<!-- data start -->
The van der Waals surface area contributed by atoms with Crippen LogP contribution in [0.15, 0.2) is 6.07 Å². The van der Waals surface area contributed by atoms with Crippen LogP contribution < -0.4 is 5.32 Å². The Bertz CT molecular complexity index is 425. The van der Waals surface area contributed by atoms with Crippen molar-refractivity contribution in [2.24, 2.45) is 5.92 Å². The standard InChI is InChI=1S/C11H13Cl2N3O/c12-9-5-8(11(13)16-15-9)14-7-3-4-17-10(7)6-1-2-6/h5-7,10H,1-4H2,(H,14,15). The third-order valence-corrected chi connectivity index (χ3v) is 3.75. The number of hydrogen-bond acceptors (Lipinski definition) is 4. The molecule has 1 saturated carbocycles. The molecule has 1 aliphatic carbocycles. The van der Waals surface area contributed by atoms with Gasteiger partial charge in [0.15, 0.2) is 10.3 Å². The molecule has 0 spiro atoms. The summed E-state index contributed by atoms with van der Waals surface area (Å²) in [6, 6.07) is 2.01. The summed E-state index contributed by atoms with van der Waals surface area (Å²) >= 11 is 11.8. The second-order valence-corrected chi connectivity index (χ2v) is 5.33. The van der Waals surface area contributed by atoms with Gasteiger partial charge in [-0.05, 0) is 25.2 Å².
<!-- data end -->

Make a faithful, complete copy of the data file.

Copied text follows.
The van der Waals surface area contributed by atoms with Crippen LogP contribution in [0.15, 0.2) is 6.07 Å². The van der Waals surface area contributed by atoms with Crippen LogP contribution < -0.4 is 5.32 Å². The Bertz CT molecular complexity index is 425. The van der Waals surface area contributed by atoms with Crippen molar-refractivity contribution in [2.24, 2.45) is 5.92 Å². The standard InChI is InChI=1S/C11H13Cl2N3O/c12-9-5-8(11(13)16-15-9)14-7-3-4-17-10(7)6-1-2-6/h5-7,10H,1-4H2,(H,14,15). The third-order valence-corrected chi connectivity index (χ3v) is 3.75. The number of hydrogen-bond acceptors (Lipinski definition) is 4. The molecule has 1 saturated carbocycles. The molecule has 1 aliphatic carbocycles. The van der Waals surface area contributed by atoms with Gasteiger partial charge in [0.15, 0.2) is 10.3 Å². The molecule has 0 spiro atoms. The summed E-state index contributed by atoms with van der Waals surface area (Å²) in [6, 6.07) is 2.01. The summed E-state index contributed by atoms with van der Waals surface area (Å²) >= 11 is 11.8. The second-order valence-corrected chi connectivity index (χ2v) is 5.33. The van der Waals surface area contributed by atoms with Gasteiger partial charge in [-0.05, 0) is 25.2 Å².